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Bachmann Gains Steam In Iowa, Pawlenty Loses It

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(credit: CBS) Reg Chapman
Reg Chapman joined WCCO-TV in May of 2009. He came to WCCO fr...
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MINNEAPOLIS (WCCO) – The Iowa Straw Poll is considered the first big test for the GOP in the 2012 presidential race, and Minnesota Rep. Michele Bachmann beat out her rival Tim Pawlenty Saturday by a hefty margin.

Texas Rep. Ron Paul came second in the poll, just 150 votes behind Bachmann; and Pawlenty finished a distant third.

The poll, which is held in Ames, Iowa, is widely considered an early test of a candidate’s strength in Iowa, a the battleground state.

Bachmann took 29 percent of the vote, Paul took 28 percent and Pawlenty got 14 percent.

One of the major questions to emerge from the poll’s aftermath is: How will Bachmann use the win to her advantage? Another is: What will become of the Pawlenty campaign – one that for the past two months has been losing steam.

Humphrey School of Political Affairs professor Larry Jacobs said Bachmann’s win in Iowa was a significant victory for her campaign.

“In just a few months, she’s catapulted herself to the very top of the Republican Party nomination for president,” he said.

He also said that Paul’s showing a big surprise – one that few saw coming.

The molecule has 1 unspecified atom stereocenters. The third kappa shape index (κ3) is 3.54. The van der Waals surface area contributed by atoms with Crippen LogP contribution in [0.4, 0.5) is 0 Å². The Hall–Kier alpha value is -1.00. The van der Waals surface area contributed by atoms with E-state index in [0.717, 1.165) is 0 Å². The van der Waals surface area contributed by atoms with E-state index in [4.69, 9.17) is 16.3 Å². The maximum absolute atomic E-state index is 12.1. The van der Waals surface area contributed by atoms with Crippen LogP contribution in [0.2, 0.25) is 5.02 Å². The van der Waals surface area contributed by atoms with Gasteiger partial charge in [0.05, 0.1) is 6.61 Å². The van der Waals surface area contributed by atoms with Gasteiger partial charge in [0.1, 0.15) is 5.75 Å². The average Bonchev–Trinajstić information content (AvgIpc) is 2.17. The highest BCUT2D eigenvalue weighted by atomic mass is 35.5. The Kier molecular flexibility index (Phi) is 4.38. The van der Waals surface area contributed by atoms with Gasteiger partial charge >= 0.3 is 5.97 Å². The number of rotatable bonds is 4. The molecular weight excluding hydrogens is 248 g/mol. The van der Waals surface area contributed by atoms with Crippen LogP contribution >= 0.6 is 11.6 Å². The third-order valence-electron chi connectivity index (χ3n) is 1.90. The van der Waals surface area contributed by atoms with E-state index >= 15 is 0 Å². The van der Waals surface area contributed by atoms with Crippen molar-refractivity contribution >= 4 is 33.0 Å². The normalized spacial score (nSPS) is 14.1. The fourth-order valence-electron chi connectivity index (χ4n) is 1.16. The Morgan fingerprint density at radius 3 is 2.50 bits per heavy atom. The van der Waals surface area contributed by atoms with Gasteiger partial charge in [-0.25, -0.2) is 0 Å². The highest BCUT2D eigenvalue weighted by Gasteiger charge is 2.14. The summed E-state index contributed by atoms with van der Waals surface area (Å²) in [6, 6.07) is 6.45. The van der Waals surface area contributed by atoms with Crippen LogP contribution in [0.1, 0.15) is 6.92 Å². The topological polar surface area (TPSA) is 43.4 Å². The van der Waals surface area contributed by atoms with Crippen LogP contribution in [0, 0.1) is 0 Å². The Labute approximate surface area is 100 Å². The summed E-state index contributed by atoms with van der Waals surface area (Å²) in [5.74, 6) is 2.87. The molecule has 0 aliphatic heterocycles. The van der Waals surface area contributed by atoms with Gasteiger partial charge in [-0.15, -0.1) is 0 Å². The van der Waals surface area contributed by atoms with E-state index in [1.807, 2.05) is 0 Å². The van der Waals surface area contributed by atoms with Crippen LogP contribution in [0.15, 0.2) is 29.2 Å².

On the other hand, Pawlenty’s campaign is now recovering from a big disappointment.

“[Pawlenty] was looking to show that he could put together an organization,” Jacobs said. “After two terrible months, there is no doubt conversations going on in the Pawlenty camp about what to do next. There are some who are talking about pulling out.”

Pawlenty, however, said that he still has a lot of work do to and that he is not dropping out of the race quite yet.

And he shouldn’t, because the results of the straw poll hardly predict who will get the Republican nomination or win the White House.

Only one Republican has won the Iowa Straw Poll, the Iowa Caucuses and gone on to win the White House. That Republican was George W. Bush, and he did it in 1999.

What the Iowa poll does do, however, is offer America a view of what Iowa voters think about the field of Republicans who have their eye on the nomination

“Iowa will be the pace car, if you will, to set the tone and set the pace for bringing this country back to its greatness,” Bachmann said.

Jacobs said the Bachmann’s victory in Iowa will give her campaign great momentum going into the fall, and that only time will tell how the rest of America feels about her.

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